Here's what we're playing.
I'm still enjoying the tranquility and productivity of quarantine and telework. I'm a shameless indoor enthusiast so I've been cooking, writing and gaming a lot. In particular I picked up Broforce
on the Switch spring sale.
I'd forgotten how good both these games are. I played a lot of Broforce in early access so it's great to run through the polished final product again on a different platform. It's amusing my wife and I can't wait to have my friends over again for co-op. It's still hard, cathartic and a deliciously self-aware laugh riot.
I'm ashamed to admit I never got far in Bastion all those years ago but I'm amazed at how well it's held up. The art, gameplay and, of course, the narration are so complementary and elegant; there's no gimmickry or pretense here and that makes it feel like a game that came out last week, not in 2011. Of all the media darlings during the indie gold rush back then, I feel like Bastion actually deserves its praise.
While playing Final Fantasy VII Remake
for hours and hours on end, I found myself hungry for an old-school RPG. Browsing around on Switch, I found that SnowCastle Games' Earthlock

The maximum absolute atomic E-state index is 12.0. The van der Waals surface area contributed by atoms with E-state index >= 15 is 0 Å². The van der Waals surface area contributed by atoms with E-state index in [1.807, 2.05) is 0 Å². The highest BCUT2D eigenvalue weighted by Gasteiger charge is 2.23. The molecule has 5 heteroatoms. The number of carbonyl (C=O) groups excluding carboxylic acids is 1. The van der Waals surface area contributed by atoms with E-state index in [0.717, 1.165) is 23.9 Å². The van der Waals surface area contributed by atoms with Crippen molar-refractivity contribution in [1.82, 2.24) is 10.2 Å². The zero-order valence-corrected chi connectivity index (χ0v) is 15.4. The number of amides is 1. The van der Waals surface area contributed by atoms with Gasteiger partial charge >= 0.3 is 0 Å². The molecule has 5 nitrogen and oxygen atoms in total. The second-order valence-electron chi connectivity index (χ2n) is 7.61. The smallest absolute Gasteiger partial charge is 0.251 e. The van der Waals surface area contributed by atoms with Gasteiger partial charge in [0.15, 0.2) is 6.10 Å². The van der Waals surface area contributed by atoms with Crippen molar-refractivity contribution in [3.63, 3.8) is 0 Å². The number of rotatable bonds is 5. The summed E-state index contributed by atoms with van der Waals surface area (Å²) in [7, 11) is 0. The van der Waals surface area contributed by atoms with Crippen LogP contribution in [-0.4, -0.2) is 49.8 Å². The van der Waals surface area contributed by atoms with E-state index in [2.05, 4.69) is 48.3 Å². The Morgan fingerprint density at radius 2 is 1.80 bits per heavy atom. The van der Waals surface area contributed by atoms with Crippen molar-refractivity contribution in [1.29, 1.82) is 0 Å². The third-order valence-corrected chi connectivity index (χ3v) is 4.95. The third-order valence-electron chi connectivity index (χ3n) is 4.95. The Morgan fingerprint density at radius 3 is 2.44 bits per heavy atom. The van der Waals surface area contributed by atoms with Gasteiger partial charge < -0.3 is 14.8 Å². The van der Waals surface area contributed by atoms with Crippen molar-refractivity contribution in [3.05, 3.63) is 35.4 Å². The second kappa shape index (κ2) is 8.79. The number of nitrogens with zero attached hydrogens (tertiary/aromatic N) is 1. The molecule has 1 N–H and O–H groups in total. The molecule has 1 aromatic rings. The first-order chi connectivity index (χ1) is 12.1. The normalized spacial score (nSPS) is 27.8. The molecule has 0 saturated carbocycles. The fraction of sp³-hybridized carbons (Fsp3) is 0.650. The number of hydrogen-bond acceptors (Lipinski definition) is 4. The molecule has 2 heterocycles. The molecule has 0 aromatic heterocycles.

was on sale for five bucks. What better way to break up hours spent playing an enormous RPG but to take a break with hours spent playing an enormous RPG?
Earthlock feels very much like the old-school RPGs of the '90s, which is just what I need to remind me why gloss and glimmer isn't everything. That's not meant as a slam on FFVII Remake. But when I come out of a game hungry for grinding, that has to say something.
I won't admit it, but I was scared. Only a few hundred yards out of Vault 76, barely wiping the sleep out of my eyes, and I hear a thump, Thump, THUMP approaching me. I was like, Oh no this game has got Deathclaws running around the new player experience? This is not gonna be—and then some level 300 player stomped past in thickly branded Fallout 76 power armor. The thump-thumps faded away into the distance and I went about my business, slapping cassettes into my Pip-Boy, boiling dirty water for some Simple Soot Flower Tea, and scrounging through two-headed Radstag roadkill for enough hide to craft a leather shoulder pad.
In Mount & Blade II: Bannerlord I've got a motley crew of two dozen mercenaries rolling with me, some of them ex-citizens, some of them ex-looters and raiders. It's just enough people to make me wonder how we're going through so much butter, but too few people to raid anything bigger than a tent-strewn bandit hideout. I'm a long ways from conducting one of Mount & Blade's famous thousand-man army sieges. The good news is, however, that the gameplay feels just as meaningful during a one-on-one match in the arena.